Quick Takes: Bryan Voltaggio’s Lunchbox

Bryan Voltaggio’s fast-casual cafe in Chevy Chase offers brown-bag staples.


At Lunchbox, cilantro, mint, and pickled vegetables punch up the fried-chicken bánh mì. Photograph by Scott Suchman

About Lunchbox



Bryan Voltaggio—the Top Chef runner-up and restaurateur—is based in his hometown of Frederick. Still, he’s making a play for dominance in Chevy Chase Pavilion, the once-swanky mall on the Maryland/DC border.

His latest restaurant, a takeout-friendly cafe called Lunchbox, is far more casual than its upstairs sibling, Range, but it suffers from similar issues: a sprawling menu, a slightly confusing setup, and wild inconsistency in the kitchen.

Sandwiches are the core of the menu, and they’re on the small side for their $7-to-$12 prices. While a riff on a McDonald’s Filet-O-Fish came with nicely crisp catfish and a fried-chicken bánh mì was bright with fresh herbs, the “23 flavors” barbecue-pork sandwich had just one discernible taste: soggy bread.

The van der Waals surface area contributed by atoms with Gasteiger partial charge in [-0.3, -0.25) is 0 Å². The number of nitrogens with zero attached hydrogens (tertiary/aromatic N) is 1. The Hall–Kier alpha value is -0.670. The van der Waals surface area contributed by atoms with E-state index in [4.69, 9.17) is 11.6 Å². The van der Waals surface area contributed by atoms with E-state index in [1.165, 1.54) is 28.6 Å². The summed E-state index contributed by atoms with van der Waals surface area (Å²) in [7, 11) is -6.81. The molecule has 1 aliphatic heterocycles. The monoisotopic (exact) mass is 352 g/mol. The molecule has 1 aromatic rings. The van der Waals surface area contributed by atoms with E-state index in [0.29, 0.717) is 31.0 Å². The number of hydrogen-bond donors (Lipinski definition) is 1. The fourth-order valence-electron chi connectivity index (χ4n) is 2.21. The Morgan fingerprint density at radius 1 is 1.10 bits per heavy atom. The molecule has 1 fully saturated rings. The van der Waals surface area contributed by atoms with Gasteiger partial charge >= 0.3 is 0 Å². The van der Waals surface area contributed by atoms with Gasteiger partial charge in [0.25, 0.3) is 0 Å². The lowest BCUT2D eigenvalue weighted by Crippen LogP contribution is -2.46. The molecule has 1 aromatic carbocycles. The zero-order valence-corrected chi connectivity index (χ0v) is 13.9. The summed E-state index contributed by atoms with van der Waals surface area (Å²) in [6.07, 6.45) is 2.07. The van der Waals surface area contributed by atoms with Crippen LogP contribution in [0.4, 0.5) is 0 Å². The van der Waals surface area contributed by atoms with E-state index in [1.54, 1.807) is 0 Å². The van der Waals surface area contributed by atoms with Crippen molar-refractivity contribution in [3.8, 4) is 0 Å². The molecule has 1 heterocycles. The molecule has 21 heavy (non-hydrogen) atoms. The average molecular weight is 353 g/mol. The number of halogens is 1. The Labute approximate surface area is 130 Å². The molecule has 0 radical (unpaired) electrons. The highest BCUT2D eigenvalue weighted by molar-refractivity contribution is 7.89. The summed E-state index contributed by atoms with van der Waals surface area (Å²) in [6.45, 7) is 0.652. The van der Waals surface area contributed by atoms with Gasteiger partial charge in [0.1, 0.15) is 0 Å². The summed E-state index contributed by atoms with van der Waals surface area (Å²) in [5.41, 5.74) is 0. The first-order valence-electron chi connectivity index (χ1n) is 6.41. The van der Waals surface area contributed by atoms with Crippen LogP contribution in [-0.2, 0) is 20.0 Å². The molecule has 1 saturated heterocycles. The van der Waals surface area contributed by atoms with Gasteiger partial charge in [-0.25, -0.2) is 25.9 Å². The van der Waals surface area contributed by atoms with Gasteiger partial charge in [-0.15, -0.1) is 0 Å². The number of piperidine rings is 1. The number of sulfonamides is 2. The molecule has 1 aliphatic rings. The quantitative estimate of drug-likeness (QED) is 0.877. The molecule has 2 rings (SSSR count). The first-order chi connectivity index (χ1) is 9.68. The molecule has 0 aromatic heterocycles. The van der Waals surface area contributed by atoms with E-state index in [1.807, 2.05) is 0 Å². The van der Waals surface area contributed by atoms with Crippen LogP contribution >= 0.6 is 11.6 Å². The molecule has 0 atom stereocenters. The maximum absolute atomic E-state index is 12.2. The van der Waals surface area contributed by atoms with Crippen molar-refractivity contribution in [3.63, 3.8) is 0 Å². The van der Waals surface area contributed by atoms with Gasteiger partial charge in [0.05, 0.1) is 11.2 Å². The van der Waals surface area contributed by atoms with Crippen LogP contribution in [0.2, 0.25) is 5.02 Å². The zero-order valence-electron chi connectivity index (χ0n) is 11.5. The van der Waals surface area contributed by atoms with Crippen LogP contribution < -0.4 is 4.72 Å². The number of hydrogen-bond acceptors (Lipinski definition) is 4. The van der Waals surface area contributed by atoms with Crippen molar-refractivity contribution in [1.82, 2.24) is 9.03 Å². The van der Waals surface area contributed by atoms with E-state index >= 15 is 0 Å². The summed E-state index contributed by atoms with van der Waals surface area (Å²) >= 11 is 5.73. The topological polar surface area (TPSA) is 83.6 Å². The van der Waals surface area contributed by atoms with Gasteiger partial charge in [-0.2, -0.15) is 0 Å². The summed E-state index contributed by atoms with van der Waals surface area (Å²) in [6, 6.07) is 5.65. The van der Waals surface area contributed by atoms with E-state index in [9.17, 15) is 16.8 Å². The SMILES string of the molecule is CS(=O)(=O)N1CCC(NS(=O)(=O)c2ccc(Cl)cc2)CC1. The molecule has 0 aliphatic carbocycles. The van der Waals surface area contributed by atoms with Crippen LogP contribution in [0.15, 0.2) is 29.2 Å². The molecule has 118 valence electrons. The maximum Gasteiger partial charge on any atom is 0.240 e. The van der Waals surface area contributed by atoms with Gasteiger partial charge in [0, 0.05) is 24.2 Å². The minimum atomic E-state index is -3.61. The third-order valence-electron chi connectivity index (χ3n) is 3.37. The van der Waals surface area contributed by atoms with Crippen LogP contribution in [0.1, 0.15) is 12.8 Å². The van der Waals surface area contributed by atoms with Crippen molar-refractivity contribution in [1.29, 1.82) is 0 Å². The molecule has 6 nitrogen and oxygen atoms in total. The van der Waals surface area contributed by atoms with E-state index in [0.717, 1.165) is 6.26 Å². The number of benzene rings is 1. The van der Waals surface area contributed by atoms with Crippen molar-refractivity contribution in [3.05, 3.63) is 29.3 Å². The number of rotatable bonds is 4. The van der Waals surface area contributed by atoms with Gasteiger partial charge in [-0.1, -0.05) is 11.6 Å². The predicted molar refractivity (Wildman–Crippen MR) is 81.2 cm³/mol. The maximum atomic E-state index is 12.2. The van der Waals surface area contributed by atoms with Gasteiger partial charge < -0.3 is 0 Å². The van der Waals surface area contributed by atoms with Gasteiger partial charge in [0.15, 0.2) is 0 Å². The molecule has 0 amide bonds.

A beet salad was a satisfying, well-dressed mix of goat cheese, peppery arugula, and roasted pecans, but “supreme pizza” soup tasted like the canned tomato stuff doused with pepperoni oil.

Our favorite thing turned out to be the simplest of brown-bag standbys—a cup of tangy, cinnamon-laced applesauce.

This article appears in our October 2014 issue of Washingtonian.

Ann Limpert
Executive Food Editor/Critic

Ann Limpert joined Washingtonian in late 2003. She was previously an editorial assistant at Entertainment Weekly and a cook in New York restaurant kitchens, and she is a graduate of the Institute of Culinary Education. She lives in Petworth.

Food Editor

Anna Spiegel covers the dining and drinking scene in her native DC. Prior to joining Washingtonian in 2010, she attended the French Culinary Institute and Columbia University’s MFA program in New York, and held various cooking and writing positions in NYC and in St. John, US Virgin Islands.